# Using delegates to communicate between forms and networkcommunicator class

I have multiple forms, each of which would like to send message through the network, using my NetworkCommunicator class's SendMessage method.

The solution I described here works, however it is ugly, and bludgeons some of the main concepts of OOP paradigm. What I'm looking for (and I'm open to any suggestions) is basically to achieve the same goal but in a more elegant, and OOP conforming solution. (maybe by events?)

I'm using more than these forms, but for the example, these seemed to be enough.

//using statements
namespace examplespace
{
public delegate void ImprovedSenderDelegate(string message);

{
private  NetworkCommunicator ncom = new NetworkCommunicator();
public Ncom
{
get { return ncom; }
}

{
MainForm mf = new MainForm();
mf.Owner = this;
//other things i do etc.
this.Hide();
mf.Show();
}

public class MainForm :Form
{
public ImprovedSenderDelegate ISD;

{
}

private void I_Want_To_send_A_Message(string message)
{
ISD(string);
}
}//endofMainForm

public class NetworkCommunicator
{
public void SubscribeToSendMessage(object sender)
{
if (sender is MainForm)
{

(sender as MainForm).ISD += new ImprovedSenderDelegate(SendMessage);
}
}

private void SendMessage(string message)
{/*magic*/}
}/endofNetworkCommunicator
}

-
Feel more complex than it should have been. Is it a two-way communication, or do forms send their message in one direction only? Also, I believe that the MainForm should temporarily show the LoginForm, and not what you have - a LoginForm permanently shows the MainForm. I would simplify things as much as possible first. – Leonid Dec 30 '12 at 20:30
Forms send their messages to the server only (through one tcp connection) using delegates however each form can receive message from the server. I Think your idea about the MainForm vs Loginform is quite right, i don't know why i didn't do it that way. – Cyberbird Dec 30 '12 at 21:19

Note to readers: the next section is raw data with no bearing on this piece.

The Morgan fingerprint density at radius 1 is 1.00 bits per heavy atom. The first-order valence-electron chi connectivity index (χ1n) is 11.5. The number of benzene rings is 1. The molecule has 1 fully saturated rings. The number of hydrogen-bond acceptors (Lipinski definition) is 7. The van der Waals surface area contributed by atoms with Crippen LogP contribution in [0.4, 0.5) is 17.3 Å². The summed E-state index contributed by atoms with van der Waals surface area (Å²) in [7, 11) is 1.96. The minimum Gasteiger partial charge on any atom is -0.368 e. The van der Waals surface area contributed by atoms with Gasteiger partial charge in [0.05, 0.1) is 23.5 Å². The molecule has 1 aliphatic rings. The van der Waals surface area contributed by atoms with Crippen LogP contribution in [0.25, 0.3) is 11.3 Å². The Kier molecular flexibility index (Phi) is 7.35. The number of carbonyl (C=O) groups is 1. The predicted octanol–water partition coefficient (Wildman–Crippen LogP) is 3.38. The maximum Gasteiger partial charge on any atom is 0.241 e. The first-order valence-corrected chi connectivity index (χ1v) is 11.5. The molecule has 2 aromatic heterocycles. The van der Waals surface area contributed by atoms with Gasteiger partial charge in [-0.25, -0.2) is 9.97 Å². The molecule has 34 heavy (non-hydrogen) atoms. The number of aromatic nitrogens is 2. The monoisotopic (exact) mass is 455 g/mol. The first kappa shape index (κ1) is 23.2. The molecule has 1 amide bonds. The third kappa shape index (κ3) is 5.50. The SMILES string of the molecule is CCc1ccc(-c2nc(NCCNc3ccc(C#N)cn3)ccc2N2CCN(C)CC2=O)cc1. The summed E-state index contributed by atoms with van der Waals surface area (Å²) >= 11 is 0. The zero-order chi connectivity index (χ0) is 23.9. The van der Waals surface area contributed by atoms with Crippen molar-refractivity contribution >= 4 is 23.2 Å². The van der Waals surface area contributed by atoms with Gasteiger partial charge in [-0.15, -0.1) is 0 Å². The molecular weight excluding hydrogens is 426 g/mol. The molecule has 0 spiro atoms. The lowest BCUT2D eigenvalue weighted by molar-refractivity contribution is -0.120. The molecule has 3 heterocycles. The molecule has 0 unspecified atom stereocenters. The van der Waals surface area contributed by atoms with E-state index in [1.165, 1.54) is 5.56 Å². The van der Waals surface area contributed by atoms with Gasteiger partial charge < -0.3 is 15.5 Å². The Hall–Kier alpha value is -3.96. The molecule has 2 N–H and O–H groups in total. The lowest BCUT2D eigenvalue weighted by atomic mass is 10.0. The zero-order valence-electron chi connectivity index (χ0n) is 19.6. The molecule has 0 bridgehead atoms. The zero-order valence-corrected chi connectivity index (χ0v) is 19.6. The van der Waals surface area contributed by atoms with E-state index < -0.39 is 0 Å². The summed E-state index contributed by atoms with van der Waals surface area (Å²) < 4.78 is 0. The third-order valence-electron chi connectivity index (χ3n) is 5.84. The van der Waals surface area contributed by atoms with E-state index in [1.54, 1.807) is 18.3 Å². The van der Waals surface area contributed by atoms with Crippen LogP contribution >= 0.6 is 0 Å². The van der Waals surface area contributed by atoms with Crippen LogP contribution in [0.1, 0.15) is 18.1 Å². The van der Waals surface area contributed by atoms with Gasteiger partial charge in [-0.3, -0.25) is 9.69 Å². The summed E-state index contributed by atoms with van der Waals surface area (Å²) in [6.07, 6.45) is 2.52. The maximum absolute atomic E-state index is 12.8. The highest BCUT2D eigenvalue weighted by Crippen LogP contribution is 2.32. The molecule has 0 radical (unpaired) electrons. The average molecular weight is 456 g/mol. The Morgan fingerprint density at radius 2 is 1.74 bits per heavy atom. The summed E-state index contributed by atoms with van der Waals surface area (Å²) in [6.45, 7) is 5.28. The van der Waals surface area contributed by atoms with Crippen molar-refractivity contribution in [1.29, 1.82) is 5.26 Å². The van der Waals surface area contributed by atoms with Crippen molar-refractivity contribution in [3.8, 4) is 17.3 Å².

Does the communication need to be truly asynchronous? The LoginForm does not need it. It should spin around and wait until the login succeeds. What about the other form? Give me an example of the type of communication that goes on. – Leonid Dec 30 '12 at 23:17
Well, for the LoginForm it's not entirely necessary, however, other forms work in a manner that they need it. What the server does is, it connects to a device via serial port, and sends everything the device writes there, to the client, and writes everything to the device which the client sends using a basic protocol WRITE_DEVICE|DEVICE_ID|MESSAGE. So because of this, at least some of the client's forms have to work async. Because they have to show the message, the device sends while being able to send messages themselves. Also there could be multiple devices, which i handle on tabbed forms. – Cyberbird Dec 31 '12 at 10:28
Is this a freeware/opensource project? – C Sharper Dec 31 '12 at 11:08

My suggestions:

If the NetworkCommunicator exists only once per application, you should create a singelton. Code sample:

    /// <summary>
/// Provides a base class for singeltons.
/// </summary>
/// <typeparam name="T">The class that act as a singelton.</typeparam>
public abstract class Singleton<T>
where T : class
{
protected Singleton()
{
}

/// <summary>
/// Gets the singelton instance.
/// </summary>
public static T Instance
{
get { return Nested._instance; }
}

private sealed class Nested
{
/// <summary>
/// Creates the nested instance class.
/// </summary>
///
/// <remarks>
/// Explicit static constructor to tell the compiler
//  not to mark type as beforefieldinit.
/// </remarks>
static Nested()
{
ConstructorInfo constructor = typeof (T).GetConstructor(Type.EmptyTypes) ??
typeof(T).GetConstructor(BindingFlags.NonPublic | BindingFlags.Instance, null, Type.EmptyTypes, null);

if (constructor == null)
throw new InvalidOperationException("Class has no private nor public constructor");

_instance = (T)constructor.Invoke(null);
}